Beyond this, the knowledge these women had built as advisors and community mobilizers also helped humanitarian partners and local authorities shape their longer-term rescue and protection efforts. Larger aid providers leveraged their expertise to develop critical policy recommendations and diagnostics – tracing key developments in affected communities and dramatically improving the effectiveness of public response in the months following the war’s escalation. Collecting data, documenting evidence, and leveraging their experience, these women became critical knowledge providers for international partners and local institutions. 

When these women became displaced themselves – some for the second time, given prior disruptions the Donbas region had faced for years – they utilized their training to support others in navigating government services and connecting with institutional support. More than that, they started creating their own groups and mobilizing other women in the sites they relocated to.

Leveraging the Knowledge and Networks of Community Mobilizers

People like these women exist in every community: motivated organizers and connectors with the deep local knowledge about their community needs and the skills and ambition to make those ideas a reality. What these programs did was provide a channel first to access their insights, and then to foster the networks – both within their local communities, and with government instruments and humanitarian aid sector – needed to bring those ideas to fruition.

When the war broke out, it was not local governments that were reaching out to these women, seeking their knowledge and insight on how to direct the emergency response. It was these local women mobilizers who were leveraging their connections with both the local governments and with their international partners, both institutionally and informally, to make sure humanitarian aid providers knew what was needed and direct the humanitarian response.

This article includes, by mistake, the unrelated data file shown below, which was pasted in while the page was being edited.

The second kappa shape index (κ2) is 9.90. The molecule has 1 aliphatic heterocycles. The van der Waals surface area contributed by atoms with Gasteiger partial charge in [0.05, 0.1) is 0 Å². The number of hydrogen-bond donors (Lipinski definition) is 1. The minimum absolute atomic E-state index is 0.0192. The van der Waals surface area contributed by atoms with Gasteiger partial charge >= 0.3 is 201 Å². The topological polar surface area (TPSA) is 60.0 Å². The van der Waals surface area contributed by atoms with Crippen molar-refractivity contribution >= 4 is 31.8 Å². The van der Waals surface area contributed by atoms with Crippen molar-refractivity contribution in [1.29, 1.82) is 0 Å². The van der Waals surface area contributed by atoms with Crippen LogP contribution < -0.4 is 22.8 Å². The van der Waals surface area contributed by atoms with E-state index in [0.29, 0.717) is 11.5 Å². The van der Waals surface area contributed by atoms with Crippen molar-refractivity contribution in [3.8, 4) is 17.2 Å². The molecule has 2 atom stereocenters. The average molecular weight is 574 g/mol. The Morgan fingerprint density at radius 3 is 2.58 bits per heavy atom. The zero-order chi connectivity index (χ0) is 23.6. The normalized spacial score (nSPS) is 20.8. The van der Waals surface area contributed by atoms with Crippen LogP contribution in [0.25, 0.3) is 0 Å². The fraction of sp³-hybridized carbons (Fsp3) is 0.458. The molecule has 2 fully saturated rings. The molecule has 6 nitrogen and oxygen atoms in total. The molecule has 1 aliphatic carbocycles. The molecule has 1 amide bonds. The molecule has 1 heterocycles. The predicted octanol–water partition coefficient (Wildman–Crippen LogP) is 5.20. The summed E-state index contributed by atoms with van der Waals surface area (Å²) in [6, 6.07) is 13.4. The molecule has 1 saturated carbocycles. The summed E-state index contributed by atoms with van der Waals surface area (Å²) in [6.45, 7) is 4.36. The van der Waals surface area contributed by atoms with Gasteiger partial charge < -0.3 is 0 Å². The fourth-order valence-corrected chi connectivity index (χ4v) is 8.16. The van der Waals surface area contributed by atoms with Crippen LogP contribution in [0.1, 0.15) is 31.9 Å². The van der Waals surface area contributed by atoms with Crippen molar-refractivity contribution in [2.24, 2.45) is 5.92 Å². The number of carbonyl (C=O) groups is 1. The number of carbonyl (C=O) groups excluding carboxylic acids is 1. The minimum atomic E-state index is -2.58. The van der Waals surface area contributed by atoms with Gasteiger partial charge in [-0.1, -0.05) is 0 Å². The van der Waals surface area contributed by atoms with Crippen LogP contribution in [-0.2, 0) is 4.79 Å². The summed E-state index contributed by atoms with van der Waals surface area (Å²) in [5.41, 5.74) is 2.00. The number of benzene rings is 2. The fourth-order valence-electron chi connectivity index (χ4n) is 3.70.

Although the original programs were developed with a top down design, the women then took the skills and networks they developed and used them to meet the needs of their community in crisis.

For humanitarian actors looking to better engage the leadership and insights of impacted communities, it offers a useful case study of how the situated knowledge and networks of local women, supported by the resources and perceived legitimacy of international humanitarian organizations can create more resilient, tailored, and effective responses in the face of complex emergencies.

In recognizing the role of these local mobilizers, and investing in resourcing and building relationships with them well before a crisis hits, humanitarian actors can build the long-term networks and infrastructure they need to respond to emergencies more quickly, effectively, and in ways that are better aligned to communities’ true needs.

Esther Brito Ruiz is a Researcher at Global Insight, specializing in multi-methods research and evaluation on gender and conflict

October 2, 2023
Duncan Green


  1. This knowledge is a valuable resource to harness. As we progress towards recovery, development, and the imperative task of rebuilding with a focus on enhancing infrastructure and reinforcing democratic institutions to serve the needs and aspirations of the population, the pivotal question arises: how can we effectively apply this knowledge? It is undeniable that we must utilize this wealth of knowledge and the capital it has generated to catalyze recovery and ensure a more resilient future.

    Hence, I implore everyone to recognize that this knowledge must not stagnate at its current stage. We must take active steps to integrate it into the ongoing reconstruction efforts. This can be achieved by providing direct funding to the relevant groups and fostering meaningful participation in policy and development initiatives. We should equally bridge the gap between local and international systems to sustain this process and harness the outcomes.

  2. The impacts of Russia’s war in Ukraine have been deeply gendered: 61% of civilian deaths in the first year of war were male. Tens of thousands of male soldiers on both sides have been killed and many more injured. Other men have been conscripted and sent away from their families and communities to fight.